What is leptin and how does it affect weight?
LAST UPDATED: Apr 01, 2022
4 MIN READ
HERE'S WHAT WE'LL COVER
Why is it that two people can eat the same thing and respond differently? One person may feel full while the other is still hungry. Another might burn off calories quickly while the other doesn’t.
It turns out there is more to appetite and weight than just what you eat and how much you exercise. Hormones like leptin are one important part of the process, too.
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What is leptin?
Leptin is a hormone that helps regulate appetite, metabolism, parts of the immune system, and more. It’s produced in the body by a type of fat tissue called white adipose tissue.
Sometimes leptin is called a fullness hormone. That’s because it helps control how many calories you take in and how many you burn (otherwise known as your energy balance) (Dornbush, 2021).
How does leptin work in the body?
After you’ve consumed enough calories during a meal, your fat cells release leptin. Leptin binds to a leptin receptor protein, which sends signals that you’re full to the brain or central nervous system. This feeling of fullness (satiety) signals you to stop eating and burn off more calories.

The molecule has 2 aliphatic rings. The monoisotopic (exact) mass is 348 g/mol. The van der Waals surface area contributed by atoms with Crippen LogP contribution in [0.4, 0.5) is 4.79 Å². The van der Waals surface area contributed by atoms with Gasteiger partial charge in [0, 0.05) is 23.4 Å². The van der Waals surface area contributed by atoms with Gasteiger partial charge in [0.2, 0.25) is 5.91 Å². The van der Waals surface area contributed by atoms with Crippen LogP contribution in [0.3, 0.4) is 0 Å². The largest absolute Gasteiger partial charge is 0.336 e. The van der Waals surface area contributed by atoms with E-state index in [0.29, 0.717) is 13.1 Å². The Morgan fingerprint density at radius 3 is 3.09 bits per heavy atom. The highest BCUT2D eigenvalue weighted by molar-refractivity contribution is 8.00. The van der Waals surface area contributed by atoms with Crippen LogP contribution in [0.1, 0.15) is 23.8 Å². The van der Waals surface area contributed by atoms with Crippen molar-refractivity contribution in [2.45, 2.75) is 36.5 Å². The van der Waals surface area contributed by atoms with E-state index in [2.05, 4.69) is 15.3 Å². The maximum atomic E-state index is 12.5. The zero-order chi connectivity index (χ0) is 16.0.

Your body uses fat cells called adipocytes as fuel, and when you’re well-fed, leptin signals your body to burn off this fuel. During periods of starvation, you don’t have enough calories or body fat stored up. This makes your levels of leptin drop, signaling your body to eat more and store calories for energy instead of burning them off (Dornbush, 2021).
Leptin and ghrelin
The hormone leptin doesn’t regulate appetite all by itself. It works hand in hand with another hormone called ghrelin. Ghrelin is an appetite hormone that tells you when to eat and store calories. Your appetite and weight are strongly influenced by the balance between leptin and ghrelin.
For example, leptin levels decrease to save calories during starvation while ghrelin levels increase. This indicates that you’re hungry and need to eat more. When you’re well-fed, the reverse happens (Klok, 2007).
Does leptin affect weight?
It can. Eating triggers fat cells to release leptin, which leaves you feeling full and encourages your metabolism to burn more calories. This complex and fascinating system is set up to prevent overeating and excess weight gain (Dalamaga, 2013).
Leptin is made in adipose or fat tissue. The more adipose you have, the more leptin you make (Park, 2015). You would think that producing more leptin means losing more weight, but that’s not necessarily the case.
What is leptin resistance?
Leptin resistance occurs when the brain can’t receive or respond to the signals leptin sends out. Fat tissue still accumulates and produces leptin with leptin resistance––the catch is your brain doesn’t register that you’re full.
Since you still feel hungry, you continue eating and building fat tissue. Your body doesn’t respond to leptin signals to burn off calories, so you’re basically eating more without burning anything off, which can result in weight gain (Myers, 2012).
Leptin resistance may be congenital (meaning you’re born with it) or be caused by inflammation in a part of the brain called the hypothalamus (Thaler, 2012).